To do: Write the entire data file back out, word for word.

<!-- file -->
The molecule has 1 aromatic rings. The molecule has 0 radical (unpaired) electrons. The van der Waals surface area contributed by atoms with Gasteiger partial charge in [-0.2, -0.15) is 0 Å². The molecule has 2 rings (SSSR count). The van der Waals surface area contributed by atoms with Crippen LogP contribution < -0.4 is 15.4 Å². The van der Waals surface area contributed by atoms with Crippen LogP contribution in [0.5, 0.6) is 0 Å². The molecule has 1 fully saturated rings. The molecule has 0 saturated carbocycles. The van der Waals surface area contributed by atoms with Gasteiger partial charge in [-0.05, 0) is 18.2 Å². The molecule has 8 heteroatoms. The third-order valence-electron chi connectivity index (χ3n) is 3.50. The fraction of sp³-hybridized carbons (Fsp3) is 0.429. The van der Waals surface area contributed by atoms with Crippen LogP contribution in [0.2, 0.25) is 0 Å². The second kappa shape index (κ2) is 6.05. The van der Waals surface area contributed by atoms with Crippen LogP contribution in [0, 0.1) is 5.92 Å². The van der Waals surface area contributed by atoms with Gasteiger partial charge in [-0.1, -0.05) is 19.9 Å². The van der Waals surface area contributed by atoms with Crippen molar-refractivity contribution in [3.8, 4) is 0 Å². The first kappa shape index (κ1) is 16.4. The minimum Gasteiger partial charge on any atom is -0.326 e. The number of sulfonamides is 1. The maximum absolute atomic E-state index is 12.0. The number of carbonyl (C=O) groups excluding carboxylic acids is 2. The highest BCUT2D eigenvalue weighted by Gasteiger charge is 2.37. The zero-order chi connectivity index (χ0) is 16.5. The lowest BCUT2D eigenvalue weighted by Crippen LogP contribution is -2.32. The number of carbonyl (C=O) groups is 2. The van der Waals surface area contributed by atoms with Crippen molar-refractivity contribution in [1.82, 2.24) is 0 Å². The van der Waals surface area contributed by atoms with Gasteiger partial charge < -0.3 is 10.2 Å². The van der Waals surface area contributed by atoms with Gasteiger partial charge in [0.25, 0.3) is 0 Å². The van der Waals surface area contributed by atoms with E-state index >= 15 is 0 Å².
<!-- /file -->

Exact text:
The molecule has 1 aromatic rings. The molecule has 0 radical (unpaired) electrons. The van der Waals surface area contributed by atoms with Gasteiger partial charge in [-0.2, -0.15) is 0 Å². The molecule has 2 rings (SSSR count). The van der Waals surface area contributed by atoms with Crippen LogP contribution < -0.4 is 15.4 Å². The van der Waals surface area contributed by atoms with Crippen LogP contribution in [0.5, 0.6) is 0 Å². The molecule has 1 fully saturated rings. The molecule has 0 saturated carbocycles. The van der Waals surface area contributed by atoms with Gasteiger partial charge in [-0.05, 0) is 18.2 Å². The molecule has 8 heteroatoms. The third-order valence-electron chi connectivity index (χ3n) is 3.50. The fraction of sp³-hybridized carbons (Fsp3) is 0.429. The van der Waals surface area contributed by atoms with Crippen LogP contribution in [0.2, 0.25) is 0 Å². The second kappa shape index (κ2) is 6.05. The van der Waals surface area contributed by atoms with Crippen LogP contribution in [0, 0.1) is 5.92 Å². The van der Waals surface area contributed by atoms with Gasteiger partial charge in [-0.1, -0.05) is 19.9 Å². The van der Waals surface area contributed by atoms with Crippen molar-refractivity contribution in [3.8, 4) is 0 Å². The first kappa shape index (κ1) is 16.4. The minimum Gasteiger partial charge on any atom is -0.326 e. The number of sulfonamides is 1. The maximum absolute atomic E-state index is 12.0. The number of carbonyl (C=O) groups excluding carboxylic acids is 2. The highest BCUT2D eigenvalue weighted by Gasteiger charge is 2.37. The zero-order chi connectivity index (χ0) is 16.5. The lowest BCUT2D eigenvalue weighted by Crippen LogP contribution is -2.32. The number of carbonyl (C=O) groups is 2. The van der Waals surface area contributed by atoms with Crippen molar-refractivity contribution in [1.82, 2.24) is 0 Å². The van der Waals surface area contributed by atoms with Gasteiger partial charge < -0.3 is 10.2 Å². The van der Waals surface area contributed by atoms with Gasteiger partial charge in [0.25, 0.3) is 0 Å². The van der Waals surface area contributed by atoms with E-state index >= 15 is 0 Å².